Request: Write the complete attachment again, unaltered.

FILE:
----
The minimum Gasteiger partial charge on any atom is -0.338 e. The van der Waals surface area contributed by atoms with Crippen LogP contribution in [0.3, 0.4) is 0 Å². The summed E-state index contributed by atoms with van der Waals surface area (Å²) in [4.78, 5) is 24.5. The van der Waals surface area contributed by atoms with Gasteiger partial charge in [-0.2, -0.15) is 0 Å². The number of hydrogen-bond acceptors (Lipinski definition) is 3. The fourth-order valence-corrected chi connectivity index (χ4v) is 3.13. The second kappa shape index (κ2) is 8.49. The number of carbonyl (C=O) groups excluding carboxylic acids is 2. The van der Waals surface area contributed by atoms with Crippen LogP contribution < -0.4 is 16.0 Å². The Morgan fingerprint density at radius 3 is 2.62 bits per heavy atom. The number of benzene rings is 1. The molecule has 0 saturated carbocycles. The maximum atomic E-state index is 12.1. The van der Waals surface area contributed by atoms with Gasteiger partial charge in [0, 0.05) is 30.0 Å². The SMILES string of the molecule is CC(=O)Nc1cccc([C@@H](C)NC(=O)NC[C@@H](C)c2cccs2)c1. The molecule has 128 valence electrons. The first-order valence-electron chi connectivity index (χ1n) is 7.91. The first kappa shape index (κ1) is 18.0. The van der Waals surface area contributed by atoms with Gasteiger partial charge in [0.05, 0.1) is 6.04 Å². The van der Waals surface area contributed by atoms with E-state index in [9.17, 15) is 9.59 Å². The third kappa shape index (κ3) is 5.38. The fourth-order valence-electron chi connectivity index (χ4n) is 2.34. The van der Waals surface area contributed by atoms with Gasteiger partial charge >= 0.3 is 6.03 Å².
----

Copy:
The minimum Gasteiger partial charge on any atom is -0.338 e. The van der Waals surface area contributed by atoms with Crippen LogP contribution in [0.3, 0.4) is 0 Å². The summed E-state index contributed by atoms with van der Waals surface area (Å²) in [4.78, 5) is 24.5. The van der Waals surface area contributed by atoms with Gasteiger partial charge in [-0.2, -0.15) is 0 Å². The number of hydrogen-bond acceptors (Lipinski definition) is 3. The fourth-order valence-corrected chi connectivity index (χ4v) is 3.13. The second kappa shape index (κ2) is 8.49. The number of carbonyl (C=O) groups excluding carboxylic acids is 2. The van der Waals surface area contributed by atoms with Crippen LogP contribution < -0.4 is 16.0 Å². The Morgan fingerprint density at radius 3 is 2.62 bits per heavy atom. The number of benzene rings is 1. The molecule has 0 saturated carbocycles. The maximum atomic E-state index is 12.1. The van der Waals surface area contributed by atoms with Gasteiger partial charge in [0, 0.05) is 30.0 Å². The SMILES string of the molecule is CC(=O)Nc1cccc([C@@H](C)NC(=O)NC[C@@H](C)c2cccs2)c1. The molecule has 128 valence electrons. The first-order valence-electron chi connectivity index (χ1n) is 7.91. The first kappa shape index (κ1) is 18.0. The van der Waals surface area contributed by atoms with Gasteiger partial charge in [0.05, 0.1) is 6.04 Å². The van der Waals surface area contributed by atoms with E-state index in [9.17, 15) is 9.59 Å². The third kappa shape index (κ3) is 5.38. The fourth-order valence-electron chi connectivity index (χ4n) is 2.34. The van der Waals surface area contributed by atoms with Gasteiger partial charge >= 0.3 is 6.03 Å².